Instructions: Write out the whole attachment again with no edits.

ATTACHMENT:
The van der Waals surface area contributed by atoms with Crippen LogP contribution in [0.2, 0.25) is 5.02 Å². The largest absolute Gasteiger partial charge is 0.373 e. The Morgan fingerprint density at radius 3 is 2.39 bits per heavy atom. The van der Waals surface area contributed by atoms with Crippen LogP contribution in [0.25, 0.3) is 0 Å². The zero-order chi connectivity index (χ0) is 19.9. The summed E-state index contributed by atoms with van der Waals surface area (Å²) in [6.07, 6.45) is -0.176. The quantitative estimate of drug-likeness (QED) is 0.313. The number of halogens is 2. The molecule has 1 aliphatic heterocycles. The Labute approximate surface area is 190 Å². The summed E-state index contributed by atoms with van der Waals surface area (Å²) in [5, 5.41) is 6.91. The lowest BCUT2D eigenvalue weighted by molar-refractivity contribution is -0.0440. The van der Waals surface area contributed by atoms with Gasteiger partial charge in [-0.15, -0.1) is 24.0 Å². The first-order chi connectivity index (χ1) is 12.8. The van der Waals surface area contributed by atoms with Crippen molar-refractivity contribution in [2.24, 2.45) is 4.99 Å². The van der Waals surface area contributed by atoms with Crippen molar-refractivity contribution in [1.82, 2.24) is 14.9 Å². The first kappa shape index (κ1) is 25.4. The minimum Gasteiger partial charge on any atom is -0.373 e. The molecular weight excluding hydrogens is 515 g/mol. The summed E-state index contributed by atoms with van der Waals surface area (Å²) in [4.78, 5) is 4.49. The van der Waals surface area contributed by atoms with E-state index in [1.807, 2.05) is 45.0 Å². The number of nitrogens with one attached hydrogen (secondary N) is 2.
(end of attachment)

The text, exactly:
The van der Waals surface area contributed by atoms with Crippen LogP contribution in [0.2, 0.25) is 5.02 Å². The largest absolute Gasteiger partial charge is 0.373 e. The Morgan fingerprint density at radius 3 is 2.39 bits per heavy atom. The van der Waals surface area contributed by atoms with Crippen LogP contribution in [0.25, 0.3) is 0 Å². The zero-order chi connectivity index (χ0) is 19.9. The summed E-state index contributed by atoms with van der Waals surface area (Å²) in [6.07, 6.45) is -0.176. The quantitative estimate of drug-likeness (QED) is 0.313. The number of halogens is 2. The molecule has 1 aliphatic heterocycles. The Labute approximate surface area is 190 Å². The summed E-state index contributed by atoms with van der Waals surface area (Å²) in [5, 5.41) is 6.91. The lowest BCUT2D eigenvalue weighted by molar-refractivity contribution is -0.0440. The van der Waals surface area contributed by atoms with Gasteiger partial charge in [-0.15, -0.1) is 24.0 Å². The first-order chi connectivity index (χ1) is 12.8. The van der Waals surface area contributed by atoms with Crippen molar-refractivity contribution in [2.24, 2.45) is 4.99 Å². The van der Waals surface area contributed by atoms with Crippen molar-refractivity contribution in [1.82, 2.24) is 14.9 Å². The first kappa shape index (κ1) is 25.4. The minimum Gasteiger partial charge on any atom is -0.373 e. The molecular weight excluding hydrogens is 515 g/mol. The summed E-state index contributed by atoms with van der Waals surface area (Å²) in [4.78, 5) is 4.49. The van der Waals surface area contributed by atoms with E-state index in [1.807, 2.05) is 45.0 Å². The number of nitrogens with one attached hydrogen (secondary N) is 2.